Anna Har is the director of Pusat KOMAS (Pusat Komunikasi Masyarakat) Community Communication Centre, and she explains the role video has in their outreach programs where they produce resource materials, facilitate processes, organize communities and give media training on the topics of non-discrimination, citizenship and voter education, as well as grassroots advocacy:
KOMAS is not a video production house nor do we specialise in producing films; rather, we see it as part of the strategic and creative use of media tools for the advocacy of human rights.
Between Love and Race is a short film focusing on racial discrimination, produced by KOMAS on 2006. In it, Angela and Rashid face backlash from friends and family because they've decided to date each other. Angela's parents object because they wanted her to date a Chinese boy,
Rashid's mother wishes he dated a nice Malaysian girl, as do Rashid's friends. Angela's friend Yati at least speaks Mandarin since she went to a Chinese school, so even among Yati's friends, Angela is singled out for not speaking her family's language.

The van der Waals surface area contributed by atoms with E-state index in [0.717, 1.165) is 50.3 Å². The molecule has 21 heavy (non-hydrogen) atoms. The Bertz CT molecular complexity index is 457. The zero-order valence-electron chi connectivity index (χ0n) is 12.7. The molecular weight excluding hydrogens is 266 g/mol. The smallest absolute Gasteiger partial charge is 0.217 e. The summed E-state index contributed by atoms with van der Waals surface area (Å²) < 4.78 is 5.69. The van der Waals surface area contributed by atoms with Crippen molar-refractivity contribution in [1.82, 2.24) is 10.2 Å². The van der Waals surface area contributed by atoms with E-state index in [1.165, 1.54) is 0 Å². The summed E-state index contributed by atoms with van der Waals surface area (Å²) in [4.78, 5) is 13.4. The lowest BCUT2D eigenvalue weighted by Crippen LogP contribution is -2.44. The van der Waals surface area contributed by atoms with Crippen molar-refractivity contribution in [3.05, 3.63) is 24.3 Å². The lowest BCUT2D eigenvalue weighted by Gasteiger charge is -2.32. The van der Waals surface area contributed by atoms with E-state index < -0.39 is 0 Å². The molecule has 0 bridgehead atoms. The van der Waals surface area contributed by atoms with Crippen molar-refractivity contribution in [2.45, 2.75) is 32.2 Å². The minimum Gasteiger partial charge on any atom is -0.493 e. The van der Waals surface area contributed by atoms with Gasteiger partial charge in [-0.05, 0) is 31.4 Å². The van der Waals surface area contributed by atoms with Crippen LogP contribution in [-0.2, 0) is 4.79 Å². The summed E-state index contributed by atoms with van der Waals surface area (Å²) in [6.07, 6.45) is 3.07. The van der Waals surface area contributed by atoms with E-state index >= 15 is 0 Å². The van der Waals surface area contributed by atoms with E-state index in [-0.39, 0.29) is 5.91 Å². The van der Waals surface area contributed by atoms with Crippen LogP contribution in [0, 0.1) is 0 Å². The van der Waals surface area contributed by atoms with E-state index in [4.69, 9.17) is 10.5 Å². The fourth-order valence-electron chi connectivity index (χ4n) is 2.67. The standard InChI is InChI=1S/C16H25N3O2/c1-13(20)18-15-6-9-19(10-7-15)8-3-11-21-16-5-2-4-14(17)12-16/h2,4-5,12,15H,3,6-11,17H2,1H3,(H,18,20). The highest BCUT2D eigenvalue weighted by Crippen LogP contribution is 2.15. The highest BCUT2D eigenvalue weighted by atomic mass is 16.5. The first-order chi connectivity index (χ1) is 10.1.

Angela comes to discover that through labels, stereotypes, discrimination and expectations on race and love, what matters is how she and Rashid feel about each other.
In addition, KOMAS has also been running the human rights documentary festival FreedomFilmFest in Malaysia since 2003. The festival includes a documentary film competition where a first-time filmmaker can pitch a proposal that they'll be able to make into a documentary if they win, video workshops and film screenings; and it has become a platform for showcasing human rights documentaries that may not have enough commercial backing or space in mainstream media to get otherwise exposed. The 2012 FFF will be on the subject of Democracy, with the slogan of “Democracy – Who is the boss?”
The 2011 festival trailer gives us a perspective on the types of issues and topics the film festival promotes:
One of the 2011 winners of the documentary competition include Afiq Deen, who directed Huruf J, a short documentary on the hardships and discrimination faced by divorcees in Malaysia. A society that sets them apart for their condition, debt, poverty and a legal system which is unable to enforce fathers’ financial obligations with their children are some of the hurdles these women have to face when trying to move on with their lives. The film includes some subtitles and audio in English.